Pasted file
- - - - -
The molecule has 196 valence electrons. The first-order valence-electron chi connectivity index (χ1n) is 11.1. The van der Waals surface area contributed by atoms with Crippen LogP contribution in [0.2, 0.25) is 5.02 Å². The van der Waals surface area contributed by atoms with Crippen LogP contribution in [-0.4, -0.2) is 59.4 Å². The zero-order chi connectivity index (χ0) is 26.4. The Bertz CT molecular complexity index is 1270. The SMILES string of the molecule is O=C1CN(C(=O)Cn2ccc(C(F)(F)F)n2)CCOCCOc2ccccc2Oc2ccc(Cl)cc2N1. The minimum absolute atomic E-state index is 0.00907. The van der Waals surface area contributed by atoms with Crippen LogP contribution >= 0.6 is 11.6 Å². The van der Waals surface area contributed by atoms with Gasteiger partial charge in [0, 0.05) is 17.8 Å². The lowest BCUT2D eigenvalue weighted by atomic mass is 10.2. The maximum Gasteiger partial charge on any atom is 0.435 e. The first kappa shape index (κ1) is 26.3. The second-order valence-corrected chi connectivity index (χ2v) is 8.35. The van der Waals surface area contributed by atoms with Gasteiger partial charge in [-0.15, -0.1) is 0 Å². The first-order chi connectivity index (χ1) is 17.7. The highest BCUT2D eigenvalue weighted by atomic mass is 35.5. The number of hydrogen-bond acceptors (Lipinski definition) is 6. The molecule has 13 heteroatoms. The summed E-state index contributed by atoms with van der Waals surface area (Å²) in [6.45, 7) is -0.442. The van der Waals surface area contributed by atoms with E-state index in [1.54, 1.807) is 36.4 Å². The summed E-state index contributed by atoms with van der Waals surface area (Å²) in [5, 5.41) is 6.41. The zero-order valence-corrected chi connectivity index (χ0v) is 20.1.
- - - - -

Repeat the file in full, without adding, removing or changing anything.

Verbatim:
The molecule has 196 valence electrons. The first-order valence-electron chi connectivity index (χ1n) is 11.1. The van der Waals surface area contributed by atoms with Crippen LogP contribution in [0.2, 0.25) is 5.02 Å². The van der Waals surface area contributed by atoms with Crippen LogP contribution in [-0.4, -0.2) is 59.4 Å². The zero-order chi connectivity index (χ0) is 26.4. The Bertz CT molecular complexity index is 1270. The SMILES string of the molecule is O=C1CN(C(=O)Cn2ccc(C(F)(F)F)n2)CCOCCOc2ccccc2Oc2ccc(Cl)cc2N1. The minimum absolute atomic E-state index is 0.00907. The van der Waals surface area contributed by atoms with Crippen LogP contribution >= 0.6 is 11.6 Å². The van der Waals surface area contributed by atoms with Gasteiger partial charge in [0, 0.05) is 17.8 Å². The lowest BCUT2D eigenvalue weighted by atomic mass is 10.2. The maximum Gasteiger partial charge on any atom is 0.435 e. The first kappa shape index (κ1) is 26.3. The second-order valence-corrected chi connectivity index (χ2v) is 8.35. The van der Waals surface area contributed by atoms with Gasteiger partial charge in [-0.15, -0.1) is 0 Å². The first-order chi connectivity index (χ1) is 17.7. The highest BCUT2D eigenvalue weighted by atomic mass is 35.5. The number of hydrogen-bond acceptors (Lipinski definition) is 6. The molecule has 13 heteroatoms. The summed E-state index contributed by atoms with van der Waals surface area (Å²) in [6.45, 7) is -0.442. The van der Waals surface area contributed by atoms with E-state index in [1.54, 1.807) is 36.4 Å². The summed E-state index contributed by atoms with van der Waals surface area (Å²) in [5, 5.41) is 6.41. The zero-order valence-corrected chi connectivity index (χ0v) is 20.1.